Ah, these states which have no name, these sublime situations of the soul, ah these intervals of wit, these minuscule failures which are the daily bread of my hours, these people swarming with data . . . they are always the same old words I’m using, and really I don’t seem to make much headway in my thoughts, but I am really making more headway than you, you beard-asses, you pertinent pigs, you masters of fake verbiage, confectioners of portraits, pamphleteers, ground-floor lace-curtain herb collectors, entomologists, plague of my tongue.
I told you so, I no longer have the gift of tongue. But this is no reason you should persist and stubbornly insist on opening your mouths.
Look, I will be understood ten years from now by the people who then will do what you are doing now. Then my geysers will be recognized, my glaciers will be seen, the secret of diluting my poisons will have been learnt, the plays of my soul will be deciphered.
Then all my hair, all my mental veins will have been drained in quicklime; then my bestiary will have been noticed, and my mystique become a hat. Then the joints of stones will be seen smoking, arborescent* bouquets of mind’s eyes will crystallize in glossaries, stone aeroliths* will fall, lines will be seen and the geometry of the void understood: people will learn what the configuration of the mind is, and they will understand how I lost my mind.
They will then understand why my mind is not all here; then they will see all languages go dry, all minds, all tongues shrivelled up, the human face flattened out, deflated as if sucked up by shriveling leeches. And this lubricating membrane will go on floating in the air, this caustic lubricating membrane, this double membrane of multiple degrees and a million little fissures, this melancholic and vitreous membrane, but so sensitive and also pertinent, so capable of multiplying, splitting apart, turning inside out with its glistening little cracks, its dimensions, its narcotic highs, its penetrating and toxic injections, and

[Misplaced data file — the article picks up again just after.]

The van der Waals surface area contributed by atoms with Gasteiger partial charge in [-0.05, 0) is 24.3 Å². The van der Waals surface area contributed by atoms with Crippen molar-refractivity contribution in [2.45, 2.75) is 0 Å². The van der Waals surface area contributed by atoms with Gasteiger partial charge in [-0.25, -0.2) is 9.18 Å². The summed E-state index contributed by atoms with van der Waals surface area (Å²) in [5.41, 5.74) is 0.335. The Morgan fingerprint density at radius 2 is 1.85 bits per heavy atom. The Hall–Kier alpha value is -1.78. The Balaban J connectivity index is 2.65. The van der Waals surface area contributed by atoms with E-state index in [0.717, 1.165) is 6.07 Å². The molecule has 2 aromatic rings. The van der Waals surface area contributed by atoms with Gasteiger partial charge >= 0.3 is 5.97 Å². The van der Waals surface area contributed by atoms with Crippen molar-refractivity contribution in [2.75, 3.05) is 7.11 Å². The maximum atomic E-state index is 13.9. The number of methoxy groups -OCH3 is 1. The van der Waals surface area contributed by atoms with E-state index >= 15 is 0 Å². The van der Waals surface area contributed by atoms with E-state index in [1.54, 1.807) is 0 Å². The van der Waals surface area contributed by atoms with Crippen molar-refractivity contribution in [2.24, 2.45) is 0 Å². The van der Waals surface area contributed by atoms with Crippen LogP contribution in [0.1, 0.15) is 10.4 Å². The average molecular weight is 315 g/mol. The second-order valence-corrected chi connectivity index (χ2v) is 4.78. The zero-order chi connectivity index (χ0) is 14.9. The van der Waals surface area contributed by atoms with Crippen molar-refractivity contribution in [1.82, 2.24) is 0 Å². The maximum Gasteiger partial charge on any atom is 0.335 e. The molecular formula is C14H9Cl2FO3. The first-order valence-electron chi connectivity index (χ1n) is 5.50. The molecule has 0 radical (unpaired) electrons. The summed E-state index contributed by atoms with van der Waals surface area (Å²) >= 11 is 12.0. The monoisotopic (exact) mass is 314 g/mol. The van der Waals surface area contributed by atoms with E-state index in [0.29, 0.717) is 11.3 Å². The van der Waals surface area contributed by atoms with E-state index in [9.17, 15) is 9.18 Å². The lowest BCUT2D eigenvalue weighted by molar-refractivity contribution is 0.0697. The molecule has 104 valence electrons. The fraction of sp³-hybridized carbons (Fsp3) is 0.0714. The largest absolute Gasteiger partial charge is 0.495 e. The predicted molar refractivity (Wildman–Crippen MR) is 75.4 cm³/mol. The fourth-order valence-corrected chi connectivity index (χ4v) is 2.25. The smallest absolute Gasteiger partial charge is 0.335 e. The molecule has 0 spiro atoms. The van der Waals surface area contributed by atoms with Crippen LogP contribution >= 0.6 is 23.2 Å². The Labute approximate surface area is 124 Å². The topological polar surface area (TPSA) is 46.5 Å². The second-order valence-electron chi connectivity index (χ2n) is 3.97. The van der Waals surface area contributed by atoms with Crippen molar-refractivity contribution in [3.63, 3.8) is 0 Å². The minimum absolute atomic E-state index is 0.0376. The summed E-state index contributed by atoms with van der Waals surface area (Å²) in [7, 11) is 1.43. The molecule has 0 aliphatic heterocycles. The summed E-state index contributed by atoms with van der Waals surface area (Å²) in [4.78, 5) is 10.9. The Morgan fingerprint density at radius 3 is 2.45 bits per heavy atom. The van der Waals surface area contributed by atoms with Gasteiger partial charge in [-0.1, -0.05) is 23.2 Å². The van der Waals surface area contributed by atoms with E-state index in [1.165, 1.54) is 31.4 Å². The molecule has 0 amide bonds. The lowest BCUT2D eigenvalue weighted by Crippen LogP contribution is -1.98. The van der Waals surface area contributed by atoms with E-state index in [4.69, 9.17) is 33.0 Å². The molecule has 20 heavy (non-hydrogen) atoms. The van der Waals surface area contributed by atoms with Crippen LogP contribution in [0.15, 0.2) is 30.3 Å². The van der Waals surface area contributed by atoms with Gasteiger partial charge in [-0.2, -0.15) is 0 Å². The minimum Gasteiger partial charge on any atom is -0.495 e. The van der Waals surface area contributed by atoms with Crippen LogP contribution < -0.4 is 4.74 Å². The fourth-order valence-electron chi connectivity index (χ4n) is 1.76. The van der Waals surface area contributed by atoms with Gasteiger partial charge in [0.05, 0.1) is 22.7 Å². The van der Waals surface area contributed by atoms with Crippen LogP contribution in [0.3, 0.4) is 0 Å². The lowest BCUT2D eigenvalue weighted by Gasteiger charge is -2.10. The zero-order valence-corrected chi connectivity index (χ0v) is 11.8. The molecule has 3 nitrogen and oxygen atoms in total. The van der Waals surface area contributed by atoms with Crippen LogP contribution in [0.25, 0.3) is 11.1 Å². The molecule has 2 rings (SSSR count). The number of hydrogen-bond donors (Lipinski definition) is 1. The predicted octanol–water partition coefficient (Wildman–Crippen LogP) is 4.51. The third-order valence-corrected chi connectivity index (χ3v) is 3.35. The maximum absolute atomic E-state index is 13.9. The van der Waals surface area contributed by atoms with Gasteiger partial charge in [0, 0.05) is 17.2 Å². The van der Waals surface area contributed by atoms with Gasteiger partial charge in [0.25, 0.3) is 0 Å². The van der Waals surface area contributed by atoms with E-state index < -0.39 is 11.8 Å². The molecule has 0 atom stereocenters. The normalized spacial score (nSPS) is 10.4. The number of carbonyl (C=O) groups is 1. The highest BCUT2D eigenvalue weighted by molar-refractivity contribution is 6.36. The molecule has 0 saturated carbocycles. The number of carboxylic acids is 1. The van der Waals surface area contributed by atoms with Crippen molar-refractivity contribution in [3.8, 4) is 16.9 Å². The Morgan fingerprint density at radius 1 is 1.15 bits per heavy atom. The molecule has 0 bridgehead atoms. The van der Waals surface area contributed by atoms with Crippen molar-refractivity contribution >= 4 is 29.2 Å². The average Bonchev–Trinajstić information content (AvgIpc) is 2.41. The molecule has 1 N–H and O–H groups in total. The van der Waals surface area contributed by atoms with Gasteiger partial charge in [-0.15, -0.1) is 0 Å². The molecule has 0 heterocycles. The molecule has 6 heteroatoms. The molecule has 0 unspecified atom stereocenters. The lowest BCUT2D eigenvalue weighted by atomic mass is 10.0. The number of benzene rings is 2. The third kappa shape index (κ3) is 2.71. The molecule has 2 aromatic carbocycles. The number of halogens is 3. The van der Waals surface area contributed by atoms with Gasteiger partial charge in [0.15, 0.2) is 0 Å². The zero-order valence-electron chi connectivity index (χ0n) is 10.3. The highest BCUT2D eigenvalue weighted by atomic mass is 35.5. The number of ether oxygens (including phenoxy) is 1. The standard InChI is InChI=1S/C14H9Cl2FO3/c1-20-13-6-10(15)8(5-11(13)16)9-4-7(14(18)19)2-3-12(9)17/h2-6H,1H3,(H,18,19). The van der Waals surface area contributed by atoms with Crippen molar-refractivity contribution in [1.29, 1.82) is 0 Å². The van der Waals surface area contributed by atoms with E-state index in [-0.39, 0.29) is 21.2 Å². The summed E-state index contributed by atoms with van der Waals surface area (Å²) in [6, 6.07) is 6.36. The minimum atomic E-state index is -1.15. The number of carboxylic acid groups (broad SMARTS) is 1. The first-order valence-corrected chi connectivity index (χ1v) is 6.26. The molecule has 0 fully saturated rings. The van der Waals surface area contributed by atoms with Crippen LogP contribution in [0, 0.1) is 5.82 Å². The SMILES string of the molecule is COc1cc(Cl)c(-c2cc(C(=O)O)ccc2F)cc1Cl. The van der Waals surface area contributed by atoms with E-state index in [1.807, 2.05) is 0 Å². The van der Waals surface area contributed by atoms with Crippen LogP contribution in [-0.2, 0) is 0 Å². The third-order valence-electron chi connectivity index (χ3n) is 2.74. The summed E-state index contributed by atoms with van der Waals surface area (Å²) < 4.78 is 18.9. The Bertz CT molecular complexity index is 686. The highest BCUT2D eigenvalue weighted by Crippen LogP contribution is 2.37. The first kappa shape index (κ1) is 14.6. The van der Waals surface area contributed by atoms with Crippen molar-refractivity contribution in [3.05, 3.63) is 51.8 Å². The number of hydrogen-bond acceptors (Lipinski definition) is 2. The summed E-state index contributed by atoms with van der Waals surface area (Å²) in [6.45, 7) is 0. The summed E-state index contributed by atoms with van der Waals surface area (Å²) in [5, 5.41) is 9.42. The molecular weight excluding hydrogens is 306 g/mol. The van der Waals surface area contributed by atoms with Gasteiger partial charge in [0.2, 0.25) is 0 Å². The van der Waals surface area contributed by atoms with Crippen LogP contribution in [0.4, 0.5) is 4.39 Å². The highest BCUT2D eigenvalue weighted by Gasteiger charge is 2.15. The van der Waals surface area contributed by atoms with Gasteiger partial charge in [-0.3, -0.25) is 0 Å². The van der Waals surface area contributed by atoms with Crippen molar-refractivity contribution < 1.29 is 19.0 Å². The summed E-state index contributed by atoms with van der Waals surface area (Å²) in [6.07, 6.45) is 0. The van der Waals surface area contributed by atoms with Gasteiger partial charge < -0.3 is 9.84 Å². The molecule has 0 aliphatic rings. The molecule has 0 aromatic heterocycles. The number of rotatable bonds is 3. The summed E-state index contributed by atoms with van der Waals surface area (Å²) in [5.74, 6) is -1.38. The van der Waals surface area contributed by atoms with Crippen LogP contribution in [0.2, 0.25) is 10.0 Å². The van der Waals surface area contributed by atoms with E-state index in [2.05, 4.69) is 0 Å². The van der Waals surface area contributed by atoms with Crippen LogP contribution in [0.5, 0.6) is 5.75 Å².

all this then will be found to be all right,
and I will have no further need to speak.
* * * *
[*arborescent: Having the size, form, or characteristics of a tree; treelike.
*aerolith: A chiefly siliceous meteorite.]
[In trying to ID Artaud’s "All Writing Is Pigshit," I happened on a website (several, actually) which had the text in the original French. As I had been curious what the French word(s) that had been rendered as 'pigshit' or 'garbage' (depending on the translation), I had a look. In French, Artaud wrote, "Toute l'écriture est de la cochonnerie". Cochonnerie is a French word for which there is no easy English equivalent--it means too many things all at the same time. Obviously, it's related to cochon, or 'pig,' but it doesn't actually mean 'pigshit' (which would be literally merde de cochon). It means 'filth,' 'trash,' 'dirty trick,' 'beastliness,' 'rubbish,' 'mess,' and any number of other colloquial renderings, depending on the context. (It can even mean 'junk food.') Perhaps the closest single English word is 'crap,' in the sense of "Everything Joe says is crap" rather than "The dog just took a crap on the rug." In fact, it can only be translated in context. I even have a dictionary on CD that doesn't give a translation for the word alone--it lists idioms with the word and translates them. It's more vulgar than 'garbage,' but less vulgar than 'shit.' (In French—and German, too—unlike in English, calling someone a pig is a fairly serious insult, more like calling someone an asshole.)